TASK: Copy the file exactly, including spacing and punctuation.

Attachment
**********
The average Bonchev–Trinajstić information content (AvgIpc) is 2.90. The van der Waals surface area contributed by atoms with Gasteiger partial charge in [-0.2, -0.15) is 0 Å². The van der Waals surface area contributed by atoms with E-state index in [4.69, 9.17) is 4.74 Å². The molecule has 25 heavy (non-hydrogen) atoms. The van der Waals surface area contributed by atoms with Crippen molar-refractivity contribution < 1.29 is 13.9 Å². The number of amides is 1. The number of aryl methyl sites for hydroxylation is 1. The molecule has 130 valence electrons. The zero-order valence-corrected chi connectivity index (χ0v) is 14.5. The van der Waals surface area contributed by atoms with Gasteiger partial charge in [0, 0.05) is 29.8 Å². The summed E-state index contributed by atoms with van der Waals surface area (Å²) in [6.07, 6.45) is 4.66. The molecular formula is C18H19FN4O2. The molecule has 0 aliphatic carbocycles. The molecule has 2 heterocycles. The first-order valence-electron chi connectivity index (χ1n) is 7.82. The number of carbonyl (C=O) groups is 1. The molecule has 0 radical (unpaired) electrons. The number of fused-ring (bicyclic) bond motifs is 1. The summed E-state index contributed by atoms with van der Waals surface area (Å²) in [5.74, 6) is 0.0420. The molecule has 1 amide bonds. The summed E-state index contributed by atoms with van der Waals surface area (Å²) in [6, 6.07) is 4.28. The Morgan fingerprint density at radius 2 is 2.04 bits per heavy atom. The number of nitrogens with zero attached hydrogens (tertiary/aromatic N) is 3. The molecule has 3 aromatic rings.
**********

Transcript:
The average Bonchev–Trinajstić information content (AvgIpc) is 2.90. The van der Waals surface area contributed by atoms with Gasteiger partial charge in [-0.2, -0.15) is 0 Å². The van der Waals surface area contributed by atoms with E-state index in [4.69, 9.17) is 4.74 Å². The molecule has 25 heavy (non-hydrogen) atoms. The van der Waals surface area contributed by atoms with Crippen molar-refractivity contribution < 1.29 is 13.9 Å². The number of amides is 1. The number of aryl methyl sites for hydroxylation is 1. The molecule has 130 valence electrons. The zero-order valence-corrected chi connectivity index (χ0v) is 14.5. The van der Waals surface area contributed by atoms with Gasteiger partial charge in [0, 0.05) is 29.8 Å². The summed E-state index contributed by atoms with van der Waals surface area (Å²) in [6.07, 6.45) is 4.66. The molecular formula is C18H19FN4O2. The molecule has 0 aliphatic carbocycles. The molecule has 2 heterocycles. The first-order valence-electron chi connectivity index (χ1n) is 7.82. The number of carbonyl (C=O) groups is 1. The molecule has 0 radical (unpaired) electrons. The number of fused-ring (bicyclic) bond motifs is 1. The summed E-state index contributed by atoms with van der Waals surface area (Å²) in [5.74, 6) is 0.0420. The molecule has 1 amide bonds. The summed E-state index contributed by atoms with van der Waals surface area (Å²) in [6, 6.07) is 4.28. The Morgan fingerprint density at radius 2 is 2.04 bits per heavy atom. The number of nitrogens with zero attached hydrogens (tertiary/aromatic N) is 3. The molecule has 3 aromatic rings.